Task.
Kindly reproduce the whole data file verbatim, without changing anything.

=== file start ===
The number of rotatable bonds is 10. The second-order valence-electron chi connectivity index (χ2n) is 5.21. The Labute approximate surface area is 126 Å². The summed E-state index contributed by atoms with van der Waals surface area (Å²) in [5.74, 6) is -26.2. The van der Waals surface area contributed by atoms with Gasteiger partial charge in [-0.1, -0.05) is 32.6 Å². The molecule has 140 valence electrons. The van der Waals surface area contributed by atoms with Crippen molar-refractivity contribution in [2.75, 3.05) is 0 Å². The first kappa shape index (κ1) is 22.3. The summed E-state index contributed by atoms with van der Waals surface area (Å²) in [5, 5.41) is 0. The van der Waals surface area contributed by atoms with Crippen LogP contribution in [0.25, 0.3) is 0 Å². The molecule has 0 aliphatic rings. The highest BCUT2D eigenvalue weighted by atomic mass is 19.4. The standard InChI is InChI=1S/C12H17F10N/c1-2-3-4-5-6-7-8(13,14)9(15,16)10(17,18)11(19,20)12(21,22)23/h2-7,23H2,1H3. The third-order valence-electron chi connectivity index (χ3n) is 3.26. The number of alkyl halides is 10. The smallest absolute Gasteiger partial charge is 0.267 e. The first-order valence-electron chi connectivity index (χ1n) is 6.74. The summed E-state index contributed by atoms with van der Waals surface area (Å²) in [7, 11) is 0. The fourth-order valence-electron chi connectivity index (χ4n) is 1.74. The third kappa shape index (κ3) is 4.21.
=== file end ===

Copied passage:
The number of rotatable bonds is 10. The second-order valence-electron chi connectivity index (χ2n) is 5.21. The Labute approximate surface area is 126 Å². The summed E-state index contributed by atoms with van der Waals surface area (Å²) in [5.74, 6) is -26.2. The van der Waals surface area contributed by atoms with Gasteiger partial charge in [-0.1, -0.05) is 32.6 Å². The molecule has 140 valence electrons. The van der Waals surface area contributed by atoms with Crippen molar-refractivity contribution in [2.75, 3.05) is 0 Å². The first kappa shape index (κ1) is 22.3. The summed E-state index contributed by atoms with van der Waals surface area (Å²) in [5, 5.41) is 0. The van der Waals surface area contributed by atoms with Crippen LogP contribution in [0.25, 0.3) is 0 Å². The molecule has 0 aliphatic rings. The highest BCUT2D eigenvalue weighted by atomic mass is 19.4. The standard InChI is InChI=1S/C12H17F10N/c1-2-3-4-5-6-7-8(13,14)9(15,16)10(17,18)11(19,20)12(21,22)23/h2-7,23H2,1H3. The third-order valence-electron chi connectivity index (χ3n) is 3.26. The number of alkyl halides is 10. The smallest absolute Gasteiger partial charge is 0.267 e. The first-order valence-electron chi connectivity index (χ1n) is 6.74. The summed E-state index contributed by atoms with van der Waals surface area (Å²) in [7, 11) is 0. The fourth-order valence-electron chi connectivity index (χ4n) is 1.74. The third kappa shape index (κ3) is 4.21.